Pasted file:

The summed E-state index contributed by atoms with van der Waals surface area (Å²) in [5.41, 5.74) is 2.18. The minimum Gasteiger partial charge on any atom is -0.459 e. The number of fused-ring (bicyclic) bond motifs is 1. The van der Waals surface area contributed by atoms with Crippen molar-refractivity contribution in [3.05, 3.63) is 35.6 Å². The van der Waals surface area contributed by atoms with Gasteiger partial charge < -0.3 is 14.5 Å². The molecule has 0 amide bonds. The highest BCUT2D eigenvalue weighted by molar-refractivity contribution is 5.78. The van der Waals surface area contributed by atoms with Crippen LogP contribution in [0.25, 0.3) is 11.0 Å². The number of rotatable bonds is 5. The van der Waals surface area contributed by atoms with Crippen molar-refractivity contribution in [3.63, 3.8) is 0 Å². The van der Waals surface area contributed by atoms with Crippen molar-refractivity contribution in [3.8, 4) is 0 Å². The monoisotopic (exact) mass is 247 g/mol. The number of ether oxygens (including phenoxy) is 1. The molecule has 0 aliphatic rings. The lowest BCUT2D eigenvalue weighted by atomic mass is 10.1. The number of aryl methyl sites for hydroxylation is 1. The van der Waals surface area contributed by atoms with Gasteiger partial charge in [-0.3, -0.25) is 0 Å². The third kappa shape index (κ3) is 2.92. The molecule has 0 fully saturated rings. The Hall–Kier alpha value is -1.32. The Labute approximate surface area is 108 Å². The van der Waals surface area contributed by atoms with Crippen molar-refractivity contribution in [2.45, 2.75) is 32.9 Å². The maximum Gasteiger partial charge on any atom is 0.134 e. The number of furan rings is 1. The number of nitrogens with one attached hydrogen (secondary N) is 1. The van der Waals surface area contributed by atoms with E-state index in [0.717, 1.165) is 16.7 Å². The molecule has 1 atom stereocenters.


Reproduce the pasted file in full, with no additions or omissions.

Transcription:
The summed E-state index contributed by atoms with van der Waals surface area (Å²) in [5.41, 5.74) is 2.18. The minimum Gasteiger partial charge on any atom is -0.459 e. The number of fused-ring (bicyclic) bond motifs is 1. The van der Waals surface area contributed by atoms with Crippen molar-refractivity contribution in [3.05, 3.63) is 35.6 Å². The van der Waals surface area contributed by atoms with Gasteiger partial charge < -0.3 is 14.5 Å². The molecule has 0 amide bonds. The highest BCUT2D eigenvalue weighted by molar-refractivity contribution is 5.78. The van der Waals surface area contributed by atoms with Crippen LogP contribution in [0.25, 0.3) is 11.0 Å². The number of rotatable bonds is 5. The van der Waals surface area contributed by atoms with Crippen molar-refractivity contribution in [3.63, 3.8) is 0 Å². The van der Waals surface area contributed by atoms with Crippen molar-refractivity contribution in [3.8, 4) is 0 Å². The monoisotopic (exact) mass is 247 g/mol. The number of ether oxygens (including phenoxy) is 1. The molecule has 0 aliphatic rings. The lowest BCUT2D eigenvalue weighted by atomic mass is 10.1. The number of aryl methyl sites for hydroxylation is 1. The van der Waals surface area contributed by atoms with Gasteiger partial charge in [-0.3, -0.25) is 0 Å². The third kappa shape index (κ3) is 2.92. The molecule has 0 fully saturated rings. The Hall–Kier alpha value is -1.32. The Labute approximate surface area is 108 Å². The van der Waals surface area contributed by atoms with Crippen molar-refractivity contribution in [2.45, 2.75) is 32.9 Å². The maximum Gasteiger partial charge on any atom is 0.134 e. The number of furan rings is 1. The number of nitrogens with one attached hydrogen (secondary N) is 1. The van der Waals surface area contributed by atoms with E-state index in [0.717, 1.165) is 16.7 Å². The molecule has 1 atom stereocenters.